Wife of convicted ISIS-supporting extremist cleric Choudary now facing investigation

Islamic preacher Anjem Choudary © Tal Cohen
Scotland Yard has confirmed that the wife of extremist cleric Anjem Choudary is under investigation. It comes as the brother of a man who became radicalized after meeting Choudary expressed fears that the cleric's influence could grow in prison.

Broadcast in November 2015, a Channel 4 Dispatches documentary showed undercover footage of Rubana Akhtar, referred to as Umm L., telling a group of women and teenagers about “plots” against Muslims and describing the “audacity and the arrogance of these Jews” over the Palestine conflict. She also referred to Jews as “filthy.”

She went on to praise the establishment of a caliphate by Islamic State (IS, formerly ISIS/ISIL), saying: “The good days have already begun, nobody ever [would] have thought in our lifetime we would see the establishment of the Khilafah [Islamic State]."

Akhtar also claimed that more people are becoming radicalized as a result of government efforts to stop extremism.

“If they thought it was a plan to deradicalize people, God they got it so wrong, because if anything, more and more people are becoming what they call radicalized,” she said.

Jurors at Choudary’s trial also heard that when the preacher sent his wife a text message to confirm he had pledged support for an IS caliphate, Akhtar responded with “happiness and approval.”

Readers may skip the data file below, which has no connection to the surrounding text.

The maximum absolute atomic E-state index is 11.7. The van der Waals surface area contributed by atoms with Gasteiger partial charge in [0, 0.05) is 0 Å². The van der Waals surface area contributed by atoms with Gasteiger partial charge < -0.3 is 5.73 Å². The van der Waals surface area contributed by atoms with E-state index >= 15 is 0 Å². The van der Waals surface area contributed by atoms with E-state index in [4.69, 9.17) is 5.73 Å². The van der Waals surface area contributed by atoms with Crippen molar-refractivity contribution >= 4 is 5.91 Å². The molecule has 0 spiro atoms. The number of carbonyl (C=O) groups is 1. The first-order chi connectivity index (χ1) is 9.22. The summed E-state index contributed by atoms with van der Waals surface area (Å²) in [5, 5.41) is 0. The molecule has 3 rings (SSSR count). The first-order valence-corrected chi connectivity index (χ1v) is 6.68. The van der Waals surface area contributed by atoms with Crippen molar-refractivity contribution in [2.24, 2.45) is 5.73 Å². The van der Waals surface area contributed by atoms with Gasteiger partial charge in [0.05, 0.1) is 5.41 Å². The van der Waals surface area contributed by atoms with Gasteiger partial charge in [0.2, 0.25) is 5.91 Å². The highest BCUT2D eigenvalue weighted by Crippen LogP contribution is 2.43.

The trial also heard that Akhtar had run up £100 (US$130) phone bills in an attempt to spread her extremist views.

Referring to the Channel 4 documentary, a Scotland Yard spokesperson said authorities were aware of it and have been “making a number of inquiries.”

“Officers from the Met’s Counter Terrorism Command executed a number of search warrants at addresses in east London on Monday May 16 in relation to these inquiries...there have been no arrests and inquiries are ongoing,” the spokesperson said, as quoted by the Press Association.

Meanwhile, Robb Leech, whose brother Richard was jailed for plotting terrorist acts after meeting Choudary, warned on Wednesday that the extremist preacher could be viewed as a “martyr” in prison.

“It’s difficult to say. The problem with going into prison is that the prison is full of other vulnerable young people,” Leech told the BBC.

“Maybe it’s even worse in some ways that he is in prison, it’s ripe pickings for him,” said Leech, who made the documentary 'My Brother the Terrorist' in 2014, following the imprisonment of sibling Richard Dart.

Choudary, 49, was convicted on Tuesday of supporting IS.

The extremist preacher has historical links to Islamist groups al-Muhajiroun and Islam4UK, and a number of his followers have gone on to be involved in terrorist plots. He faces 10 years in prison and will be sentenced in September.